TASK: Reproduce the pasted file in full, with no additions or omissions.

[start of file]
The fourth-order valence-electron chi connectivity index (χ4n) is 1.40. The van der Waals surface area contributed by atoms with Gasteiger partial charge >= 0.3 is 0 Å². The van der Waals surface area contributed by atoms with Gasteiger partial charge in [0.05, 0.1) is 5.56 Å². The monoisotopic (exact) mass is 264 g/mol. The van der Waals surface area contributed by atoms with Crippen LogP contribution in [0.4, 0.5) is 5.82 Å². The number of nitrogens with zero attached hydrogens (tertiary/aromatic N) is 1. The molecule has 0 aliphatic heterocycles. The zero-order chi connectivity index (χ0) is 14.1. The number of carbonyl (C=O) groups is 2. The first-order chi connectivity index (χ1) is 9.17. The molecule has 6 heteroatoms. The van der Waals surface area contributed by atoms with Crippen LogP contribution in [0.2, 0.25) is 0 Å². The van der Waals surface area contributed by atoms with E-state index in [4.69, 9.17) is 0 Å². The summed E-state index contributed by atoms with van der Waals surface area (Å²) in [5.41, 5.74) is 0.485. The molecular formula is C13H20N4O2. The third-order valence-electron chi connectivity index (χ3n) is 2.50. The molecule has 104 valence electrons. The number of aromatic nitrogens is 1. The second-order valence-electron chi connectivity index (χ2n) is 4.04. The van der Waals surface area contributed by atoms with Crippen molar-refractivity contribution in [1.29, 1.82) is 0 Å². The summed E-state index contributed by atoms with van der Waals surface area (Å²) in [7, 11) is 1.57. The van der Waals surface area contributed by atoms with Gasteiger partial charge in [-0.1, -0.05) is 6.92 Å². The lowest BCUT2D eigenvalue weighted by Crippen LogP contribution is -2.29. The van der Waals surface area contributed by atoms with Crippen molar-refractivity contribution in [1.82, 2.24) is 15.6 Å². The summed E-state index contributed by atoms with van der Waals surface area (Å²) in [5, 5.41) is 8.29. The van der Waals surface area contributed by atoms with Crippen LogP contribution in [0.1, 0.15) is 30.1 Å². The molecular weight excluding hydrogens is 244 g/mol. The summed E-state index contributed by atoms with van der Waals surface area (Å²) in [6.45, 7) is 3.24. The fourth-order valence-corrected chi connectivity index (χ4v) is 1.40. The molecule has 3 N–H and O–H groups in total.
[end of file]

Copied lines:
The fourth-order valence-electron chi connectivity index (χ4n) is 1.40. The van der Waals surface area contributed by atoms with Gasteiger partial charge >= 0.3 is 0 Å². The van der Waals surface area contributed by atoms with Gasteiger partial charge in [0.05, 0.1) is 5.56 Å². The monoisotopic (exact) mass is 264 g/mol. The van der Waals surface area contributed by atoms with Crippen LogP contribution in [0.4, 0.5) is 5.82 Å². The number of nitrogens with zero attached hydrogens (tertiary/aromatic N) is 1. The molecule has 0 aliphatic heterocycles. The zero-order chi connectivity index (χ0) is 14.1. The number of carbonyl (C=O) groups is 2. The first-order chi connectivity index (χ1) is 9.17. The molecule has 6 heteroatoms. The van der Waals surface area contributed by atoms with Crippen LogP contribution in [0.2, 0.25) is 0 Å². The van der Waals surface area contributed by atoms with E-state index in [4.69, 9.17) is 0 Å². The summed E-state index contributed by atoms with van der Waals surface area (Å²) in [5.41, 5.74) is 0.485. The molecular formula is C13H20N4O2. The third-order valence-electron chi connectivity index (χ3n) is 2.50. The molecule has 104 valence electrons. The number of aromatic nitrogens is 1. The second-order valence-electron chi connectivity index (χ2n) is 4.04. The van der Waals surface area contributed by atoms with Crippen molar-refractivity contribution in [1.29, 1.82) is 0 Å². The summed E-state index contributed by atoms with van der Waals surface area (Å²) in [7, 11) is 1.57. The van der Waals surface area contributed by atoms with Gasteiger partial charge in [-0.1, -0.05) is 6.92 Å². The lowest BCUT2D eigenvalue weighted by Crippen LogP contribution is -2.29. The van der Waals surface area contributed by atoms with Crippen molar-refractivity contribution in [1.82, 2.24) is 15.6 Å². The summed E-state index contributed by atoms with van der Waals surface area (Å²) in [5, 5.41) is 8.29. The van der Waals surface area contributed by atoms with Crippen LogP contribution in [0.1, 0.15) is 30.1 Å². The molecular weight excluding hydrogens is 244 g/mol. The summed E-state index contributed by atoms with van der Waals surface area (Å²) in [6.45, 7) is 3.24. The fourth-order valence-corrected chi connectivity index (χ4v) is 1.40. The molecule has 3 N–H and O–H groups in total.